This past weekend, my family traveled to Louisville, Kentucky for the wedding of a dear friend of ours. Early on Sunday, I took advantage of the opportunity and had an experience so foreign to my current Sunday morning rhythms: going for a run in Louisville’s Cherokee Park. When Josh and I trained for our first 10K race back in 2011, a particular loop that curled through Cherokee Park became the site of my daily discipline. Revisiting it years later with lots of life having passed in between was truly special.
But unlike those years of training, I approached the park on Sunday morning with a smidge of fear. I hadn’t been running in ages! I wondered — could these legs of mine make it up the steep hill near Hogan’s Fountain? Could I endure the 2.4 miles that once seemed straightforward, but now in the absence of regular practice seemed uncomfortably long?
I began in the quiet dark, joined only by the sound of cicadas and a morning sky taking its time to awaken. Slowly, my feet began to pound the pavement — one foot in front of the other, (“heel-toe, heel-toe!”) as my breath fell into a predictable rhythm. “This is going to be glorious!,” I thought. Perhaps my hubris had grown over the years. For moments in, I was convinced that I’d run this loop with no problem. Minutes passed, the hills arrived, and my legs began to ache. I was sure my feet weren’t made of heels and toes, but rather two-ton lead! “Why in the world did I ever think this was a good idea?!,” my mind screamed at me. I could have been sleeping, for crying out loud!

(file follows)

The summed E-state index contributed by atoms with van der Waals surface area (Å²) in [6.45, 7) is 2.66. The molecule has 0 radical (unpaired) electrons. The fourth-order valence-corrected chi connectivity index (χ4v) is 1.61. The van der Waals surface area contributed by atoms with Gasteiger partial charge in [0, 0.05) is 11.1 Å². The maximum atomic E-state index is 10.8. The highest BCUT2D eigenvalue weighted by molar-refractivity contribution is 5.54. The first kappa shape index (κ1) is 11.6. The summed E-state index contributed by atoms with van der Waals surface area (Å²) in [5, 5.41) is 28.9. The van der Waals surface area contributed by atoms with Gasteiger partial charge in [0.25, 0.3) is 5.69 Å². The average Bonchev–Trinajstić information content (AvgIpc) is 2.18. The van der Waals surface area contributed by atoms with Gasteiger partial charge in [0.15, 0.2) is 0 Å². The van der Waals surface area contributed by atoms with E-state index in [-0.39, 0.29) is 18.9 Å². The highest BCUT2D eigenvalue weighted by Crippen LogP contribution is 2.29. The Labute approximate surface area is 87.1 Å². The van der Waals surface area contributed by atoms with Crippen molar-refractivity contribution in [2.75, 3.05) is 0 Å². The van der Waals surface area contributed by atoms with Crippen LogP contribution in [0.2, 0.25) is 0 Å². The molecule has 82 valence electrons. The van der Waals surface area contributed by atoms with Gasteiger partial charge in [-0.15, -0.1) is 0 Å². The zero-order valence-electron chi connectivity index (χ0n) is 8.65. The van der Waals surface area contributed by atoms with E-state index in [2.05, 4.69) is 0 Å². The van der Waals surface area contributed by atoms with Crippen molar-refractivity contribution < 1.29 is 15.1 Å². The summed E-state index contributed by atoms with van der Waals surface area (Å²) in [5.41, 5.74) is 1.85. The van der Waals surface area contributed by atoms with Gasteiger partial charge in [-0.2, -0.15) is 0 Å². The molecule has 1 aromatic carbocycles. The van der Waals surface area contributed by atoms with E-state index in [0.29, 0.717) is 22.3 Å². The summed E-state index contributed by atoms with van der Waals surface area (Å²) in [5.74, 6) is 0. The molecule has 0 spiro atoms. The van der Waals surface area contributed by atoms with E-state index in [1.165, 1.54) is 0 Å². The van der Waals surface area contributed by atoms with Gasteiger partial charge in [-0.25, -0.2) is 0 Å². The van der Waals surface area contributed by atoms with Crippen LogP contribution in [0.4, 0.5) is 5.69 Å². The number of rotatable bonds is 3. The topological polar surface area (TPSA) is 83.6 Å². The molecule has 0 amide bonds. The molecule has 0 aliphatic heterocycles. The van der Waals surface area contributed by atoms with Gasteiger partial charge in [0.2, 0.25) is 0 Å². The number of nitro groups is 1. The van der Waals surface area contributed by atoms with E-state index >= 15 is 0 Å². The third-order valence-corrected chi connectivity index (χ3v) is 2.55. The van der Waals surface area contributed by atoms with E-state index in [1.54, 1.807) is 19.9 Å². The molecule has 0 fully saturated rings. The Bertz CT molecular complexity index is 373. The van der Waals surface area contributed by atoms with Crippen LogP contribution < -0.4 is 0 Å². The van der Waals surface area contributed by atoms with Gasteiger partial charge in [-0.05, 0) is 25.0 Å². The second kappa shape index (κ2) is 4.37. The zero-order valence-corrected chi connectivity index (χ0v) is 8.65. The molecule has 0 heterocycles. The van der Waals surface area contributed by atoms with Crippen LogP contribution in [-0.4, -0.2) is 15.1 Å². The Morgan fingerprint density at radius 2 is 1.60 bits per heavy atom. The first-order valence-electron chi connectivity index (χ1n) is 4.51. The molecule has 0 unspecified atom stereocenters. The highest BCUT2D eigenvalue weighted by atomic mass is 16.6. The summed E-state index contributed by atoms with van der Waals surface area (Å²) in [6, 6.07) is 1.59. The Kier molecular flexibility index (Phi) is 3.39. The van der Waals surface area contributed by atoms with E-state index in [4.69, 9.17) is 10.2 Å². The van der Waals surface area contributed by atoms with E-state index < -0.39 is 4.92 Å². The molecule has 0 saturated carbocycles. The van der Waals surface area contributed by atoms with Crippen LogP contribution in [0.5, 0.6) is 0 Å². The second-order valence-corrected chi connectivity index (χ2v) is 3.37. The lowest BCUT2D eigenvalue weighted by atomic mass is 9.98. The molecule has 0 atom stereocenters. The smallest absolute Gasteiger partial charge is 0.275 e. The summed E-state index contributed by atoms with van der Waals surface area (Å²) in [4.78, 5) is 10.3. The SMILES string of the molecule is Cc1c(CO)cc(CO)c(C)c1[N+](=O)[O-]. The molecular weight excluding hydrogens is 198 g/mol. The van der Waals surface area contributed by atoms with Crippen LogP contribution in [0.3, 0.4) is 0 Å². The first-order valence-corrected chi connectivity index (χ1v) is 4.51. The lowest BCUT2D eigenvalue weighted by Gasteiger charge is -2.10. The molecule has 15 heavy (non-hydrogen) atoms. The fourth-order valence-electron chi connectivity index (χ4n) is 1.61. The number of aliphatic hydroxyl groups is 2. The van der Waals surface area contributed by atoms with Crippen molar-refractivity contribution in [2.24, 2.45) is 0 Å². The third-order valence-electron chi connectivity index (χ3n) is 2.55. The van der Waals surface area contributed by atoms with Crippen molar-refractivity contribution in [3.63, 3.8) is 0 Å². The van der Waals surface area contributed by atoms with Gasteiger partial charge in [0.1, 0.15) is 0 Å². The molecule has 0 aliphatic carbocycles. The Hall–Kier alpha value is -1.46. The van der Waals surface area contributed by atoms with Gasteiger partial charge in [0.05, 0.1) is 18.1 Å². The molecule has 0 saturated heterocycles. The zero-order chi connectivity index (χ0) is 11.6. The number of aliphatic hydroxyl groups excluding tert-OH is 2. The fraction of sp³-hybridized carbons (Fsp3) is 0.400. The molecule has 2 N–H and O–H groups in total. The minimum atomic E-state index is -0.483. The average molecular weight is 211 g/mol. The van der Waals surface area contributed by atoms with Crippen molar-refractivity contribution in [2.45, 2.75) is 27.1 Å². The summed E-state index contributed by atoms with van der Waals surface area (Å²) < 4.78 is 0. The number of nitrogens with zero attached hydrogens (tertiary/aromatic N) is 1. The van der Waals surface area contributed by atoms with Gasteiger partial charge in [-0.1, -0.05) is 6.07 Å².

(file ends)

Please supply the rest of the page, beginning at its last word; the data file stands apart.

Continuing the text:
But somehow – miraculously? – the thoughts in my mind so fully attuned to the moment’s hardship were crowded out with a reminder of “the One who by the power at work within us is able to accomplish abundantly far more than all we can ask or imagine.” With every subsequent step, I began to meditate on these words from Ephesians, words now living regularly in my mind as they anchor our upcoming capital campaign in this promise of God. My breath became my prayer: in, out, in, out. Trust. Courage. Perseverance. Hope. I considered my failed attempts to ‘power through’ on my own strength, the times I overlook the regular conditioning of my spiritual muscles and let my attention wander elsewhere. I thought of you, and this great task before our church that stretches before us like an open road. I felt the deep gladness of God coursing through me: we are not alone!
I wish I could tell you that magically I then ran the whole thing without a hitch; alas, a cramp in my leg caused me to stop briefly and walk. But instead of feeling defeated, the One whose power was at work within me gave me sacred strength and mercy new with the morning to pause and notice.
For as I lifted my eyes, I saw only a sunrise.
Together in the work of Love,